Meander through tropical gardens to find your secluded suite or luxury villa, where floor to ceiling glass windows let in the breathtaking views of swaying palm trees, white-sand beaches and azure skies. We stayed in one of the property’s expansive sea view villas, overlooking a free-form swimming pool nestled in tropical gardens and facing the beachfront, with clear views of the sparkling Andaman Sea. In the bedroom, an oversized king bed provided us with a glorious sleep, while a refreshing stint under the rain shower in the luxuriously appointed bathroom was a wonderful way to jump-start the day. Outside, the private terrace provided a sanctuary to enjoy an ice cold drink created by akyra’s master mixologist as the sun slipped below the horizon.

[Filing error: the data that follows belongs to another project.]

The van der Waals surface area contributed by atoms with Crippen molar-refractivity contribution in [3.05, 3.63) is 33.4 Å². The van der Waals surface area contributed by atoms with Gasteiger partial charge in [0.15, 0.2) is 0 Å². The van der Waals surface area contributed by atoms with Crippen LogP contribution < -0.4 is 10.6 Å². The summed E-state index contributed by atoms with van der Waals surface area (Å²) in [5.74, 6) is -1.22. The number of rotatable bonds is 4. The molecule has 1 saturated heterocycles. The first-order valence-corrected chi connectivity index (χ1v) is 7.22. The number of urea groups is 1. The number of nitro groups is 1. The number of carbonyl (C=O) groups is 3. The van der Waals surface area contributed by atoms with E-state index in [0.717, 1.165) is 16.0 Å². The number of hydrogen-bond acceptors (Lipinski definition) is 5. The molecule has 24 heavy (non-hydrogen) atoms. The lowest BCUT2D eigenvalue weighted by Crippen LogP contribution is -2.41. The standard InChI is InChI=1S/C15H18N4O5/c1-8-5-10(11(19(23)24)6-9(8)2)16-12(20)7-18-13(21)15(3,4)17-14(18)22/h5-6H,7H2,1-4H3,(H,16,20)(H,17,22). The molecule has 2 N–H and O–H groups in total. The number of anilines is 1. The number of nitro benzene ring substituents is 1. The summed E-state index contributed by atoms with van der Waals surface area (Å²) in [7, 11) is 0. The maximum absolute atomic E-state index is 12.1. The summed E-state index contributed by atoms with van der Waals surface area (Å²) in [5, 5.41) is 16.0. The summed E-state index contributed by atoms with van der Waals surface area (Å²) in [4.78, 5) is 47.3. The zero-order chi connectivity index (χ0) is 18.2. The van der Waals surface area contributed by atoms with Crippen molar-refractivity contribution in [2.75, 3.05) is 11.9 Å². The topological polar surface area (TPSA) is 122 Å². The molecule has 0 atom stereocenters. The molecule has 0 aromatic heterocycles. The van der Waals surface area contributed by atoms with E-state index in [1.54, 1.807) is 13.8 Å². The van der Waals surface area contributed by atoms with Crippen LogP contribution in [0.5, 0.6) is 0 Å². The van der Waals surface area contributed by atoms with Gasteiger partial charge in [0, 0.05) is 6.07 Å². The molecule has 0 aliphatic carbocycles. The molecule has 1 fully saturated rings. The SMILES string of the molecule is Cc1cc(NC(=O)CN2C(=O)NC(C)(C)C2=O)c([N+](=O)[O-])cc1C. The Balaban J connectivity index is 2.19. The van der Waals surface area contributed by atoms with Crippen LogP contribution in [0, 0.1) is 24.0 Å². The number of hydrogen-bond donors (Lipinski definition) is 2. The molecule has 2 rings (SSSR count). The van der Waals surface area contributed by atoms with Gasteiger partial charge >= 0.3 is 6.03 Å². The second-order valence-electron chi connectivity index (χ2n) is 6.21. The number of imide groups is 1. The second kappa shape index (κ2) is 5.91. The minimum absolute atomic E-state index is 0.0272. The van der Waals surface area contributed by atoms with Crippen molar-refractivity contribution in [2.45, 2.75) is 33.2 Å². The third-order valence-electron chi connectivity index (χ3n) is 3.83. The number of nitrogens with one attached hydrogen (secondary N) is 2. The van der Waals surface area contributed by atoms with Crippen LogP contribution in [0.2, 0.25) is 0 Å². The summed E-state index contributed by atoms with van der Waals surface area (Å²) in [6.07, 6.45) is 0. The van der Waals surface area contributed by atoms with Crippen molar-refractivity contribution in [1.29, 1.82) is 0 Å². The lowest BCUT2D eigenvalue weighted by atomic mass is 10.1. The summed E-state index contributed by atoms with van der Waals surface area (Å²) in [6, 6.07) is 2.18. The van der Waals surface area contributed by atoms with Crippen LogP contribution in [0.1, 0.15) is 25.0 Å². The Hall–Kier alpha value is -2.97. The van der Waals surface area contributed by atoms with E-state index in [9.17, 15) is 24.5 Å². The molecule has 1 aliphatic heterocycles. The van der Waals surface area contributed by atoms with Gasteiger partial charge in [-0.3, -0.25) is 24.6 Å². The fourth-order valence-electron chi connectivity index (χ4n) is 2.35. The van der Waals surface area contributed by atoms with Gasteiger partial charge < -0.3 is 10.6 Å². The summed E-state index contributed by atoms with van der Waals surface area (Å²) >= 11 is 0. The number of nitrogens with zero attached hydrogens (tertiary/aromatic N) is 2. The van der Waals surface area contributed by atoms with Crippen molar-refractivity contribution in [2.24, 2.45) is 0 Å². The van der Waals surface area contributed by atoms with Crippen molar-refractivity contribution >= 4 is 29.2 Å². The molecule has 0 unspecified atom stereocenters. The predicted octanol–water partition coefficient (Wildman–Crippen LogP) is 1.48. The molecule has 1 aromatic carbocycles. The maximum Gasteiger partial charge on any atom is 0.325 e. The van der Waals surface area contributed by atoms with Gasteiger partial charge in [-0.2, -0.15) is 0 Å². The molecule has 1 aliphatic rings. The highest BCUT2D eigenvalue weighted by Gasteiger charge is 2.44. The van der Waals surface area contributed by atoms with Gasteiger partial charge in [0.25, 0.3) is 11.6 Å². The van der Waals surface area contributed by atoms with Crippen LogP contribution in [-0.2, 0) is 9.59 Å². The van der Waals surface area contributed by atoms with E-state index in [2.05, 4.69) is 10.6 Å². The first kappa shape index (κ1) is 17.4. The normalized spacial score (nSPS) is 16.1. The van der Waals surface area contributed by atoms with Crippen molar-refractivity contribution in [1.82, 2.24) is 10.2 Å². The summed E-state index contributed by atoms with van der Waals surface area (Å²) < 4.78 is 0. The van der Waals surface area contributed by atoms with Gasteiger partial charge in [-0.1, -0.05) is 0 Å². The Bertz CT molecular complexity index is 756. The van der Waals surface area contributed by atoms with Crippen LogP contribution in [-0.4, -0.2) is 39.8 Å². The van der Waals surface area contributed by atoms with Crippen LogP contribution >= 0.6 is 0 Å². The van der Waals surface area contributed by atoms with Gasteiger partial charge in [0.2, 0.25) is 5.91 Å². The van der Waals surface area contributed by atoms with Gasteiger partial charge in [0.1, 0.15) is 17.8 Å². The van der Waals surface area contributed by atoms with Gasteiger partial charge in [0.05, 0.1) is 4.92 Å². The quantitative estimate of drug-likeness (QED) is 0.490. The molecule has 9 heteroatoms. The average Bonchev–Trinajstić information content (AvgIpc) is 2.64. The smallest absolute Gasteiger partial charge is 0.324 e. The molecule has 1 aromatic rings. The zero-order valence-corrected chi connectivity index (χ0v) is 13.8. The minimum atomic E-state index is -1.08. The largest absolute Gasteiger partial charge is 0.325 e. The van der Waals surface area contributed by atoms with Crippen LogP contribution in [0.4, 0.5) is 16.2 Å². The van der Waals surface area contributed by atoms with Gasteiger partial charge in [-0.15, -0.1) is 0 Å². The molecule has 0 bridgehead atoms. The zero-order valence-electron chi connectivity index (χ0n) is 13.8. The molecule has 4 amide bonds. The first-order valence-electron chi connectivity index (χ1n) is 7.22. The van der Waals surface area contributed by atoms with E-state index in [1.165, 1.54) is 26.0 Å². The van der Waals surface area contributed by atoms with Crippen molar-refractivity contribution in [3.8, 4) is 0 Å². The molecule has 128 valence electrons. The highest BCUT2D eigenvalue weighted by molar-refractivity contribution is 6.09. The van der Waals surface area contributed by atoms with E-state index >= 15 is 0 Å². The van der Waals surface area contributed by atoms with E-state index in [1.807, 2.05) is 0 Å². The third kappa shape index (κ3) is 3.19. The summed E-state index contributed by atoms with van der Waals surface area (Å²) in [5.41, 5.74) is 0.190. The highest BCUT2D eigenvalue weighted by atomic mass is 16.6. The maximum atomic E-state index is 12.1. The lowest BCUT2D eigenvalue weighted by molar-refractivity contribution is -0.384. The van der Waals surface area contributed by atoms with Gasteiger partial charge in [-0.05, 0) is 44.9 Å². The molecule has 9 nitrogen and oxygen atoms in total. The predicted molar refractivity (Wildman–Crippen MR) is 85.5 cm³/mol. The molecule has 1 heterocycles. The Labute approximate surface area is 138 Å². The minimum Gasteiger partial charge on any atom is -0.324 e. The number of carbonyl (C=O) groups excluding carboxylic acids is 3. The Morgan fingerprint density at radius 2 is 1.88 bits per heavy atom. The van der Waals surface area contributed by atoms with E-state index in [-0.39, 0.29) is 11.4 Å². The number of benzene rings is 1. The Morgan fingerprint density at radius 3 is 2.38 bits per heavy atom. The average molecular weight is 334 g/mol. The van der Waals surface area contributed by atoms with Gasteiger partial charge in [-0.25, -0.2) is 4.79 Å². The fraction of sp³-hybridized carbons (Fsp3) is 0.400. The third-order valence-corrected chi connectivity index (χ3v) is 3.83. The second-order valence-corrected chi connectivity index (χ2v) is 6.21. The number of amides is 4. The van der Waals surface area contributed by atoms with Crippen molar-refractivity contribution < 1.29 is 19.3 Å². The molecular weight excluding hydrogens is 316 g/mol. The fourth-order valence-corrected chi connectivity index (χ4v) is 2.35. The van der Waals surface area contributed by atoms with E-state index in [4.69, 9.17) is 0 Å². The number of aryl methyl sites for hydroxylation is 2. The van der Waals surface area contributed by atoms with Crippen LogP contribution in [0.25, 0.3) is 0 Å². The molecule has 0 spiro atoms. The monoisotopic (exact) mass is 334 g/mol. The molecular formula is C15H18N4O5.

Wellness is at the heart of the akyra experience, with daily yoga on the beach, beachside massages at sun-drenched spa Sala, pressed juices and net-fresh seafood sourced from neighbouring fishing villages, but what makes akyra so special is its activities and excursions. Unearth handmade jewellery and stunning textiles at the local markets, source ingredients for a cooking class with Head Chef Valerio Pachetti on a local seafishing excursion (lubricated with a few brews bought at the local pier, obviously), visit the Buddist Temples, scuba dive with leopard sharks alongside ancient shipwrecks, or borrow a hotel bike and explore the coastline. After a few days indulging in akyra’s activity programme, you’ll be longing for that sala lounger again.